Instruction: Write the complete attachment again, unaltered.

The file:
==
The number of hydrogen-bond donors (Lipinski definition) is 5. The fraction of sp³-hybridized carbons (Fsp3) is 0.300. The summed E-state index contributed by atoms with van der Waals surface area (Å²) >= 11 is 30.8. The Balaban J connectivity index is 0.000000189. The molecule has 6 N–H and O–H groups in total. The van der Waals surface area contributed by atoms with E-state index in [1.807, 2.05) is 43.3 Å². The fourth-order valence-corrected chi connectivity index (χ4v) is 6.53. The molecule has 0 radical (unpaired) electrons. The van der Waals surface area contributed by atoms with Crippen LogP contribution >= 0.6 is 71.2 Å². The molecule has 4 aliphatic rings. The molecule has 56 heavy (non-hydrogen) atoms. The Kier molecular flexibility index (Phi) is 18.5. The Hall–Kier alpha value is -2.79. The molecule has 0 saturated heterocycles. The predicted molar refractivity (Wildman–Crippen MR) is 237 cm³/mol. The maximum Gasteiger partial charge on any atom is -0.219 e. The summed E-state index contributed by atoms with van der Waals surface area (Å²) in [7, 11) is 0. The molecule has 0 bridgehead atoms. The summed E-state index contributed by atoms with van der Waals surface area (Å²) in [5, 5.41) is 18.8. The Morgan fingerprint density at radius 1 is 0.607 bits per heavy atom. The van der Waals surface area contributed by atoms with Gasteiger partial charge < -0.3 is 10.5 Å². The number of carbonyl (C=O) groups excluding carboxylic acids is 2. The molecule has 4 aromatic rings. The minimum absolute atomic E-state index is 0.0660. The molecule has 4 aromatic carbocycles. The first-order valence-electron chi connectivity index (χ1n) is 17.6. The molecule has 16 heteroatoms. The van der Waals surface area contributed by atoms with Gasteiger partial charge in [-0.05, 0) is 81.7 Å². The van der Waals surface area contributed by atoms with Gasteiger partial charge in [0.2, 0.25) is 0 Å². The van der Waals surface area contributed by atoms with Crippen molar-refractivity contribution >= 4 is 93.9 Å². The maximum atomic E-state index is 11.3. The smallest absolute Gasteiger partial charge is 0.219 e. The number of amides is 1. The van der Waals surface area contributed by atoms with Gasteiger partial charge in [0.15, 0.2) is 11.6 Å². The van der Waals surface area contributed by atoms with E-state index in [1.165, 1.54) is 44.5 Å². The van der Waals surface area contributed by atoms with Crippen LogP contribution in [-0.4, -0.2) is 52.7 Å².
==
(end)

The number of hydrogen-bond donors (Lipinski definition) is 5. The fraction of sp³-hybridized carbons (Fsp3) is 0.300. The summed E-state index contributed by atoms with van der Waals surface area (Å²) >= 11 is 30.8. The Balaban J connectivity index is 0.000000189. The molecule has 6 N–H and O–H groups in total. The van der Waals surface area contributed by atoms with E-state index in [1.807, 2.05) is 43.3 Å². The fourth-order valence-corrected chi connectivity index (χ4v) is 6.53. The molecule has 0 radical (unpaired) electrons. The van der Waals surface area contributed by atoms with Crippen LogP contribution >= 0.6 is 71.2 Å². The molecule has 4 aliphatic rings. The molecule has 56 heavy (non-hydrogen) atoms. The Kier molecular flexibility index (Phi) is 18.5. The Hall–Kier alpha value is -2.79. The molecule has 0 saturated heterocycles. The predicted molar refractivity (Wildman–Crippen MR) is 237 cm³/mol. The maximum Gasteiger partial charge on any atom is -0.219 e. The summed E-state index contributed by atoms with van der Waals surface area (Å²) in [7, 11) is 0. The molecule has 0 bridgehead atoms. The summed E-state index contributed by atoms with van der Waals surface area (Å²) in [5, 5.41) is 18.8. The Morgan fingerprint density at radius 1 is 0.607 bits per heavy atom. The van der Waals surface area contributed by atoms with Gasteiger partial charge < -0.3 is 10.5 Å². The number of carbonyl (C=O) groups excluding carboxylic acids is 2. The molecule has 4 aromatic rings. The minimum absolute atomic E-state index is 0.0660. The molecule has 4 aromatic carbocycles. The first-order valence-electron chi connectivity index (χ1n) is 17.6. The molecule has 16 heteroatoms. The van der Waals surface area contributed by atoms with Gasteiger partial charge in [-0.05, 0) is 81.7 Å². The van der Waals surface area contributed by atoms with Gasteiger partial charge in [0.2, 0.25) is 0 Å². The van der Waals surface area contributed by atoms with Crippen molar-refractivity contribution >= 4 is 93.9 Å². The maximum atomic E-state index is 11.3. The smallest absolute Gasteiger partial charge is 0.219 e. The number of amides is 1. The van der Waals surface area contributed by atoms with Gasteiger partial charge in [0.15, 0.2) is 11.6 Å². The van der Waals surface area contributed by atoms with E-state index in [1.165, 1.54) is 44.5 Å². The van der Waals surface area contributed by atoms with Crippen LogP contribution in [-0.4, -0.2) is 52.7 Å².